Kopprasch Project continued, No. 36

Here’s another Kopprasch video from the second half of this project (etudes 35-60). Things have been slower going this summer because of various other projects, but I plan to keep recording and posting videos periodically. Here are a couple of thoughts on this particular study.

  • For me, accuracy was more consistent if I avoided an extreme staccato. Unlike many other etudes in this collection, No. 36 is not marked staccato (at least in my edition).
  • The tempo for me settled around quarter=80-85. Feel free to try it slower or faster!
  • Practice the alternate articulations.
  • In the six measures following the double bar (after the first fermata), avoid the temptation to crescendo as the range increases. Unlike similar passages preceding and following this one, the dynamic should remain piano.

To be continued…

Repertoire Quiz

Here’s a fun little quiz to get you thinking about repertoire.  Actually, this series of questions is very similar to some from my doctoral preliminary examinations, and is a great exercise for current or future horn teachers.

For each of the following categories, name three solo works, three etude collections, and three orchestral excerpts you could use yourself or recommend to a student to develop that particular technique.  For example:

High Range Development: (Solos) Telemann, Concerto in D; Haydn, Concerto No. 1; Wilder, Suite for Horn and Piano (Etudes) Reynolds, 48 Etudes; Gallay, Unmeasured Preludes; Kopprasch, Etudes for High Horn, Op. 5 (Orchestral Excerpts) Beethoven, Symphony No. 7, 1st horn; Shostakovich, Symphony No. 5, 1st movement, 1st horn solo; Ravel, Pavane for a Dead Princess, 1st horn

Try completing the rest of the categories below based on your knowledge of horn repertoire.  You can check other resources if necessary, but try to generate as much as you can on your own.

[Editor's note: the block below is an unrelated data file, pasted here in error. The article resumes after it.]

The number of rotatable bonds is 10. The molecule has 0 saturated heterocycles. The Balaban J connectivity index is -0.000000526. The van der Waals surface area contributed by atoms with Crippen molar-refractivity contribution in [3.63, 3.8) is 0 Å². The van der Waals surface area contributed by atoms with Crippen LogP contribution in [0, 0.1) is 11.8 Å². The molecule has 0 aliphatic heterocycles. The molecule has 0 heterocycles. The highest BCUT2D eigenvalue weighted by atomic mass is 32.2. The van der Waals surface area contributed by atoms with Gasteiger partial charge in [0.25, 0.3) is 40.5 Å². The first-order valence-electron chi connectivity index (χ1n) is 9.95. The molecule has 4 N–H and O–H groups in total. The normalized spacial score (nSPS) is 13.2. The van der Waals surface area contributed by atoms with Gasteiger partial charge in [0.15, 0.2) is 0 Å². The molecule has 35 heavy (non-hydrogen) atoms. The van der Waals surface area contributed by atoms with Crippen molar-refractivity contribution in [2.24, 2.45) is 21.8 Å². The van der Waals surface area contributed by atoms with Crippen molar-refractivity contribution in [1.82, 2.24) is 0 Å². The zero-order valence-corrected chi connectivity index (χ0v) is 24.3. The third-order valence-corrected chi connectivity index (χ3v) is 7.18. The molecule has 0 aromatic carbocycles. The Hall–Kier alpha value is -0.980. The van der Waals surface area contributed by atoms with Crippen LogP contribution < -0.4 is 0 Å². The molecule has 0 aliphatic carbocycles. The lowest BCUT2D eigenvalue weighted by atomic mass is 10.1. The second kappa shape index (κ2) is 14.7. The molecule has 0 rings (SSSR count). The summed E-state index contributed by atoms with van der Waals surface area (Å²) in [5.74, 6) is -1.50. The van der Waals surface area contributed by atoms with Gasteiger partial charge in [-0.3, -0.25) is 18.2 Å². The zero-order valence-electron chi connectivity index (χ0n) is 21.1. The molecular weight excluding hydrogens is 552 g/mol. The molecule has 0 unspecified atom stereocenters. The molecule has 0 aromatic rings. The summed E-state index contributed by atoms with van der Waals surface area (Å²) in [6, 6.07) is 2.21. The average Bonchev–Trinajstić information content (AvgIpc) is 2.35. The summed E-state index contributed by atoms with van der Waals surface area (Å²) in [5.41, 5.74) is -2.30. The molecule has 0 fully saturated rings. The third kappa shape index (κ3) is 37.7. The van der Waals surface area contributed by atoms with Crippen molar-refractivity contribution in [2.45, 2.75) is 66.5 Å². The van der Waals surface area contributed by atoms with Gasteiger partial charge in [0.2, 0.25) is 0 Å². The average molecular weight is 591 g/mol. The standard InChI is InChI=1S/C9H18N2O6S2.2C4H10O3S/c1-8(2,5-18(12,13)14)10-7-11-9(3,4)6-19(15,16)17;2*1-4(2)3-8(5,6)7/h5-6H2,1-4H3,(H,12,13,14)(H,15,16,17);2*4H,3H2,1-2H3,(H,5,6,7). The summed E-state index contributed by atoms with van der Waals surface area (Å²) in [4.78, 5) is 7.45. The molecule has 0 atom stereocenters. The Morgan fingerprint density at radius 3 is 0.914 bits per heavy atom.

Low Range                                                                                                                         Stopped/Echo Horn                                                                                                              Multiple Tonguing                                                                                                                        Soft Playing                                                                                                                                  Loud Playing                                                                                                                               Staccato                                                                                                                                          Legato                                                                                                                                      Slurring                                                                                                                                        Flexibility                                                                                                                               Transposition                                                                                                        Phrasing/Interpretation                                                                                                      Extended Techniques                                                                                                                          Jazz Horn                                                                                                                                     Improvisation